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Apply These 5 Tips to be Taken More Seriously as a Young Entrepreneur



How to Be Taken Seriously As a Young Entrepreneur

Nicholas DeNuccio is a Millennial and the CEO of Irvine, California-based Propaganda E-Liquid. His company has placed their five liquid lines in 5,000 U.S. vape shops and 40 countries worldwide.   Small Business Trends spoke with this young entrepreneur about how to be taken seriously in business when you’re only twenty-three.



How to Be Taken Seriously As a Young Entrepreneur

He started our conversation with some good advice about finding your place in business as a younger businessperson.

Find the Right Market

“You need to find a niche market in a disruptive industry,” he says, “probably the biggest contributor to success if finding where you fit in and where you can dominate that niche.”

He saw the vape industry as a perfect fit because it was open-minded and still evolving.

“There’s nothing like a dress code to follow, everyone’s just trying to do the best they can.”

Doing a little keyword research can help using Google’s Keyword Planner tool. It can point you in the right direction by giving stats on searches.





Practice Time Management

DeNuccio also says Millennial entrepreneurs need to be aware they’ve got more time to start a business than they think. He says lots of people work a nine to five job and go home after to watch Netflix. These folks can shift a space over to making their entrepreneurial dreams come true.

He says time management is one of the biggest ingredients to building something successful.

“Every hour counts and everything depends on how you’re spending them,” he says.

Online time management tools like Evernote can help you allocate time to start a business and be on time for meetings once you’ve got one going.

Project Confidence

Younger businesspeople need to show their clients and prospects they’re doing well and taking their businesses seriously. In short, you need to present yourself in a way that shows others that you’re player regardless of the industry that you’re in.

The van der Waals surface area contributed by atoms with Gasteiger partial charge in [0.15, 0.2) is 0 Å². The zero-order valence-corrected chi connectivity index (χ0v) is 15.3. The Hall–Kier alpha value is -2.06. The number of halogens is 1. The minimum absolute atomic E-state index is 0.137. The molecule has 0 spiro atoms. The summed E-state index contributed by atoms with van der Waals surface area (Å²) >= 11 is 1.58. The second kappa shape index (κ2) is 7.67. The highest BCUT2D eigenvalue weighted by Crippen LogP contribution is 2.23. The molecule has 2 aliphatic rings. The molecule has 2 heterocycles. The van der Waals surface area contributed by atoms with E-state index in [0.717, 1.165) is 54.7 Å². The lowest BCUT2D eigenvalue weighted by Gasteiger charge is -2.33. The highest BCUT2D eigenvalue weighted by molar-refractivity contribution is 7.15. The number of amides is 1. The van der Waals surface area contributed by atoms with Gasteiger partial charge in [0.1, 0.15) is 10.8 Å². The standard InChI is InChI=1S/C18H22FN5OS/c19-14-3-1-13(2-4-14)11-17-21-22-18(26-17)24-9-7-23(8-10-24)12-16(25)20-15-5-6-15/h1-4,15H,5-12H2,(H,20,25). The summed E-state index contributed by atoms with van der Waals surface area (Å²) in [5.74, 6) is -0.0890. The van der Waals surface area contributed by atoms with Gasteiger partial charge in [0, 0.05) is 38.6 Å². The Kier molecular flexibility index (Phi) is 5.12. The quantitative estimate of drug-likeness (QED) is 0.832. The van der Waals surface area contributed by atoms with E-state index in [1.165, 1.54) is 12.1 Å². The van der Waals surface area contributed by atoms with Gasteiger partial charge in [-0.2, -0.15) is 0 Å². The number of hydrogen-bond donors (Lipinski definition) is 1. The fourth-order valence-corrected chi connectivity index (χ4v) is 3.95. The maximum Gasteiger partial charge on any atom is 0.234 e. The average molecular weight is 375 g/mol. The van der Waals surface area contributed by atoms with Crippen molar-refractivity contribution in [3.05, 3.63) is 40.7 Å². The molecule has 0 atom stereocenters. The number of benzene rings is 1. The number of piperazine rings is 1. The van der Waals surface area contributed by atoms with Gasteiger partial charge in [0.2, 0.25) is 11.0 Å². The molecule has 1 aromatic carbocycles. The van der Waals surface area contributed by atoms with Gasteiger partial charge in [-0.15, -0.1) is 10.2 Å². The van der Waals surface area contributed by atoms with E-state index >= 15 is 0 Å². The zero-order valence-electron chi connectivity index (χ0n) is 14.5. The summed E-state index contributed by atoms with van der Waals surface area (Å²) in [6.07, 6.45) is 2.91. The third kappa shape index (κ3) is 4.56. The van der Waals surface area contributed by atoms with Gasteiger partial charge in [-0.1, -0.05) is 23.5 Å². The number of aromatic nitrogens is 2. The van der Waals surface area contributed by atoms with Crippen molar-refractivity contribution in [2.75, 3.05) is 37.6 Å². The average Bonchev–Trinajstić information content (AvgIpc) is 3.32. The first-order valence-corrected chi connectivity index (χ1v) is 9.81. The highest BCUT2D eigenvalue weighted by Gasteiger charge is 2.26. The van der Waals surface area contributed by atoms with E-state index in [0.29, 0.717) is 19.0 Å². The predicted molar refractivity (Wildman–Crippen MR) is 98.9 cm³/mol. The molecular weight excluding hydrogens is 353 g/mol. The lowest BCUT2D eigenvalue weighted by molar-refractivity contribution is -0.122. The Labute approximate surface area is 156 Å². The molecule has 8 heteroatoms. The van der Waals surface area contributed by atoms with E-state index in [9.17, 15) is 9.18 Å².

Dressing well, having a neat appearance and some of the accessories that speak of success are all good things. If you show up in a nice car that’s always clean and you look the same, you stand a bigger chance of landing those big deals.

Don’t forget to make eye contact.

Get Mentors

Getting good mentors is another important ingredient in the recipe for young entrepreneurial success.



“I had a lot of help when I first started because I needed to learn everything I could,” DeNuccio says adding that he spoke to many people in the industry about what helped and hurt their brands.



Having the right mentors will help you with important information like how much it costs to start a business in any industry and how to find good vendors. Mentors can even help you pin down good marketing approaches when you’re starting out.

If you find someone you think will make a good mentor, commenting on their blog posts is a good way to put your name on their radar.



Take Advantage of Social Media

Online platforms like Instagram, Facebook and Twitter serve a duel purpose for a fledgling Millennial business starting out. They serve as both an excellent sales tool and a way to connect with clients.

On the sales side, when prospects see you have a following online, your brand gets credibility.



“Connecting on the consumer side, we like to run a lot of things like surveys in places like Instagram,” DeNuccio says adding they like to use social media for giveaways too and as a place where customers can ask questions.



Image: Nicholas DeNuccio 2 Comments ▼


Rob Starr


Rob Starr Rob Starr is a Staff Writer for Small Business Trends. Rob is a freelance journalist and content strategist/manager with three decades of experience in both print and online writing. He currently works in New York City as a copywriter and all across North America for a variety of editing and writing enterprises.

2 Reactions

  1. Aira Bongco

    More than time management, you should also learn to value other people’s time. This will show them that you respect them.

  2. All great advice Nick. Well said. Once you have your niche, then it’s just a matter of staying ahead of the competition, blazing the path.

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